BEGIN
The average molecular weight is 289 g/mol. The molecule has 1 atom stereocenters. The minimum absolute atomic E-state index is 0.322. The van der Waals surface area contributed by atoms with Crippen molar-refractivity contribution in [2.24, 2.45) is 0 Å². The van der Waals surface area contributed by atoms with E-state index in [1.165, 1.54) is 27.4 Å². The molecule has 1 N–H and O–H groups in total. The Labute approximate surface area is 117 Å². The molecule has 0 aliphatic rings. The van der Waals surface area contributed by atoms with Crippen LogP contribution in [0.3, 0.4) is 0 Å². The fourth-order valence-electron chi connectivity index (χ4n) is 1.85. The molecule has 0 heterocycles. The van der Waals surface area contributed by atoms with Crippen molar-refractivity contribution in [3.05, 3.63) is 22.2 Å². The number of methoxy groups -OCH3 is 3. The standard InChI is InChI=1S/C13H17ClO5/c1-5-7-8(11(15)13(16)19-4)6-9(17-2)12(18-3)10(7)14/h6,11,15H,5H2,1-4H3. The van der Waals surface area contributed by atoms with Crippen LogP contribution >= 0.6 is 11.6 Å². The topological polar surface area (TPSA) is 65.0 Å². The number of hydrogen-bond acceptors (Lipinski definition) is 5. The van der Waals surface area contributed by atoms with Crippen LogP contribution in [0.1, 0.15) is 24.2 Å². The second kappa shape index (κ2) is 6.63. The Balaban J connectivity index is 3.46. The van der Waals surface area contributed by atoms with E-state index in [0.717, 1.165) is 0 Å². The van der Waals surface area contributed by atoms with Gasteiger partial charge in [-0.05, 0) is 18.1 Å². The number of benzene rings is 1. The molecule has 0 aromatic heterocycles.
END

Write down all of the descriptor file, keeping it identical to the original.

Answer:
The average molecular weight is 289 g/mol. The molecule has 1 atom stereocenters. The minimum absolute atomic E-state index is 0.322. The van der Waals surface area contributed by atoms with Crippen molar-refractivity contribution in [2.24, 2.45) is 0 Å². The van der Waals surface area contributed by atoms with E-state index in [1.165, 1.54) is 27.4 Å². The molecule has 1 N–H and O–H groups in total. The Labute approximate surface area is 117 Å². The molecule has 0 aliphatic rings. The van der Waals surface area contributed by atoms with Crippen LogP contribution in [0.3, 0.4) is 0 Å². The fourth-order valence-electron chi connectivity index (χ4n) is 1.85. The molecule has 0 heterocycles. The van der Waals surface area contributed by atoms with Crippen molar-refractivity contribution in [3.05, 3.63) is 22.2 Å². The number of methoxy groups -OCH3 is 3. The standard InChI is InChI=1S/C13H17ClO5/c1-5-7-8(11(15)13(16)19-4)6-9(17-2)12(18-3)10(7)14/h6,11,15H,5H2,1-4H3. The van der Waals surface area contributed by atoms with Crippen LogP contribution >= 0.6 is 11.6 Å². The topological polar surface area (TPSA) is 65.0 Å². The number of hydrogen-bond acceptors (Lipinski definition) is 5. The van der Waals surface area contributed by atoms with Crippen LogP contribution in [0.1, 0.15) is 24.2 Å². The second kappa shape index (κ2) is 6.63. The Balaban J connectivity index is 3.46. The van der Waals surface area contributed by atoms with E-state index in [0.717, 1.165) is 0 Å². The van der Waals surface area contributed by atoms with Gasteiger partial charge in [-0.05, 0) is 18.1 Å². The number of benzene rings is 1. The molecule has 0 aromatic heterocycles.